Bumper crop of Ohio corn this year means lower prices for consumers; other crops also thriving

Ohio's bumper crop of corn this year means lower prices at the supermarket and vegetable stands.

The high corn yields from this year and last year are forcing a drop in prices not seen in the past five years. That's not so good for farmers, but consumers are benefiting.

Per-bushel corn prices have dropped 38 percent since last July, John Miyares, a statistician with the National Agricultural Statistics Service's Great Lakes Regional Field Office, told The Dayton Daily News (http://bit.ly/1nN5pZm ).

The $4.37-per-bushel price last week was the lowest in five years. Miyares says prices of other crops have fallen sharply as well, with soybeans trading at near 2½-year lows and wheat at near four-year lows.

"(Corn) prices were artificially high in the past few years," said Jeff Wuebkur, who farms corn, soybeans, and livestock in Darke County, northwest of Dayton. "Crops were good last year, and this year they're just as good. There's more corn and more beans than ever."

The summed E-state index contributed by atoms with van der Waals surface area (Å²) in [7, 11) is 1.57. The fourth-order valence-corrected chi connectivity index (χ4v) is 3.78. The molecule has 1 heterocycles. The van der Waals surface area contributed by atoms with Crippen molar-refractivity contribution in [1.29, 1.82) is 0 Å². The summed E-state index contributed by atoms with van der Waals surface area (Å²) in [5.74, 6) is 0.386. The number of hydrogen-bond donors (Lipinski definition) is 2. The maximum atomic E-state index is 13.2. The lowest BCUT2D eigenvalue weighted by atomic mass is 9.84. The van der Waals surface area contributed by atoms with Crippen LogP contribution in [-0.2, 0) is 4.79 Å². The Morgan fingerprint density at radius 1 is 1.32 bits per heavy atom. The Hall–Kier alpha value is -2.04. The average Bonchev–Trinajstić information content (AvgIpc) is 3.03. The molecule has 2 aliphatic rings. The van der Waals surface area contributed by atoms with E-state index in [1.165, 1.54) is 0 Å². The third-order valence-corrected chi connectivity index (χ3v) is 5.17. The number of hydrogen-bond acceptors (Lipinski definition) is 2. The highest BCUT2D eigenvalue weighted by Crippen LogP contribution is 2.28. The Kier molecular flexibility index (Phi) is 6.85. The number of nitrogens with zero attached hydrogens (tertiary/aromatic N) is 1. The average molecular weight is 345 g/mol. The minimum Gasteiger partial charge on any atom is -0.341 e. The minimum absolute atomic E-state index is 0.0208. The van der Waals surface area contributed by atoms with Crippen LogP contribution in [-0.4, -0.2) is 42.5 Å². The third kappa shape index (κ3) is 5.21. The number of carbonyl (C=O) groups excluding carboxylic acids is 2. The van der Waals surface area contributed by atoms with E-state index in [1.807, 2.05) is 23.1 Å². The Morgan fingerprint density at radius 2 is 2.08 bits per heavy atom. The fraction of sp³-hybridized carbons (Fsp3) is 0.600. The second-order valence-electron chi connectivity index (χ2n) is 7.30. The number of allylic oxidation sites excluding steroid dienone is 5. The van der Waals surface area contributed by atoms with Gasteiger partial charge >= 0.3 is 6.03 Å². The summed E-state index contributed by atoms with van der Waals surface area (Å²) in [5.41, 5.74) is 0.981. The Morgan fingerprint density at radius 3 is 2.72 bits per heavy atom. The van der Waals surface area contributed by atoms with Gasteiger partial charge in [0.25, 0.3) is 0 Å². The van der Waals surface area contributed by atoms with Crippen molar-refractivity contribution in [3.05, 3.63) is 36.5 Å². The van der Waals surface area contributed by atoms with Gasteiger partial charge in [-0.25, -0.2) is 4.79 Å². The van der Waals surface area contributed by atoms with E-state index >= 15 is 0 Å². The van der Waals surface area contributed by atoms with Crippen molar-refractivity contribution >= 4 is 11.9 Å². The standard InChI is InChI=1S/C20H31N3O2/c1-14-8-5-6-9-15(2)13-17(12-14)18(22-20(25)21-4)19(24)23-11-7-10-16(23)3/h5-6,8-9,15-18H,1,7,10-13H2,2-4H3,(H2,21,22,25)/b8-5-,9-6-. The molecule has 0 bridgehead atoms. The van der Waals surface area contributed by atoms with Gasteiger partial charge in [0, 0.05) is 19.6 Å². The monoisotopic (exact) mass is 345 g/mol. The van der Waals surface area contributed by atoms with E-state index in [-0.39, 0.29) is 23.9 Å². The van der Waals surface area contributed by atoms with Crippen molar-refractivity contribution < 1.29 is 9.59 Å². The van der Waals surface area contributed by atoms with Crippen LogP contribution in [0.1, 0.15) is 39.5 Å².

Nationally, corn has the potential to reach 2003's record of nearly 14 billion bushels, the U.S. Department of Agriculture said in its midyear report.

High corn prices the past few years have meant high meat prices in grocery stores since 2012. The sudden decline in corn prices may create a price drop for meat prices in the next two years, according to Sam Custer, an Ohio State University extension outreach coordinator.

Low corn prices will impact other commodities, including farmland, with prices expected to drop, Custer said.


Information from: Dayton Daily News, http://www.daytondailynews.com